BENEVOLENT ARM OF THE STATE

Saudi Arabia 2020 | DIGITAL ECONOMY | INTERVIEW

Teleconferencing technology for healthcare and virtual classrooms are but two ways that digitalization will transform the rural Saudi landscape.

Esam Alwagait

How have you advanced on your projects in the fields of health, education, e-commerce, and smart cities?

For us, 2018 was a year of building up Saudi Arabia's capacities and creating the platform that we will continue in 2019. In e-commerce, we were pleased to see the concept of digital payments launched in 2018. Lead by the Saudi Arabian Monetary Agency (SAMA), there are now four players: STC Pay, HalalaH, Apple Pay, and Bayan Pay. When it comes to digital health, the Ministry of Health launched telemedicine in a number of locations, which was well received during demonstrations. Telemedicine works well for patients in rural areas who need to connect with specialists in large cities. A proof-of-concept was launched in several cities, enabling people to attend a local hospital with teleconferencing technology. This technology allows for vital information to be transmitted in real time, allowing physicians to assess patient health and provide care without requiring patients to travel long distances. This saves time and money and allows patients to receive the necessary care in a convenient way. The next step is building unified medical records, which the National Health Information Center is working on now. In the field of education, the Ministry of Education had a strong build-up of virtual schools. In 2019, it launched a program to broadcast real-time educational materials from classrooms in main cities to virtual classes in rural regions, providing high-quality learning opportunities across the country. We expect to quadruple our 2018 numbers in virtual schools. For smart cities, one of our ongoing projects is the Smart District, a district in Riyadh fully equipped with the latest IoT advancements. Lastly, we inked a new agreement with the National Industrial Development and Logistics Program in January 2019.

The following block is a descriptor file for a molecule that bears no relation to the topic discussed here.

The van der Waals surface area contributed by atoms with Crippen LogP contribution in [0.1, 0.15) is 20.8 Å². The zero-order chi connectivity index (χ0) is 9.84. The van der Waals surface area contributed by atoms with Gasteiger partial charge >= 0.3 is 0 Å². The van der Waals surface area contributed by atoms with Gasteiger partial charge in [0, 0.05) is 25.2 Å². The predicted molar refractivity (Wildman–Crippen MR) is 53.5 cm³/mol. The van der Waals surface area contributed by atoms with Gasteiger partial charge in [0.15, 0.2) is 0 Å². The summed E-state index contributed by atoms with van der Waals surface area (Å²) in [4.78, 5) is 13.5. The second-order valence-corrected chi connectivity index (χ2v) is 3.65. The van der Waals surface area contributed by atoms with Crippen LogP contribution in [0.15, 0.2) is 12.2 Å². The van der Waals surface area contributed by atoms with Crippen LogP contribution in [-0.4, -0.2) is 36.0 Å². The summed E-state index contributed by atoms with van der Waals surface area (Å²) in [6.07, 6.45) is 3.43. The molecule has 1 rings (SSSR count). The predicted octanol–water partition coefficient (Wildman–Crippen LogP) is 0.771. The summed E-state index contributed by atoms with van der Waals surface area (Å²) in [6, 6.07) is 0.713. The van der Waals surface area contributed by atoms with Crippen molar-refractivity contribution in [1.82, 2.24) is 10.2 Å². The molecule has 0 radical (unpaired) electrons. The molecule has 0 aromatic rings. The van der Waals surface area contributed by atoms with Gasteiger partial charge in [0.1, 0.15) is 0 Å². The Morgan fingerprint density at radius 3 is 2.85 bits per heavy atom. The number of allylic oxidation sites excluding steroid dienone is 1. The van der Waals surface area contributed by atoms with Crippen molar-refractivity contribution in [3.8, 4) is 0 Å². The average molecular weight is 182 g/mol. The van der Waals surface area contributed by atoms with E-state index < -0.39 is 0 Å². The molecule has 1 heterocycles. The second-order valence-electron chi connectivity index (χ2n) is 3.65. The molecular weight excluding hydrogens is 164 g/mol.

How are you positioning yourself to collaborate within the field, for example, with Yesser?

We collaborate with Yesser mainly in the field of e-government, but our mandate is wider. We worked with Yesser and the National Information Center in 2018 to connect 40 government agencies and ended up connecting 69 government entities with a Single Sign-On (SSO) through the National e-Government Portal. Our aim to reach 100 connected entities by the end of 2019 is a major step to ease the login process for individuals to access government services across every sector. Yesser has large and ambitious projects, and we play the role of facilitator and coordinator. We hope to see many of these projects launched in 2019. We are pushing to utilize the Government Service Bus for government entities to make their data available for other government entities, which will link the entire government. We made progress in 2018 by unifying portals, and in 2019 that remains a major target. We want to unify areas such as visas, licensing, education, and employment. We have established the governance for this and hope to launch it in 2019. The new entities we developed are meant to ensure that governance can be effectively implemented.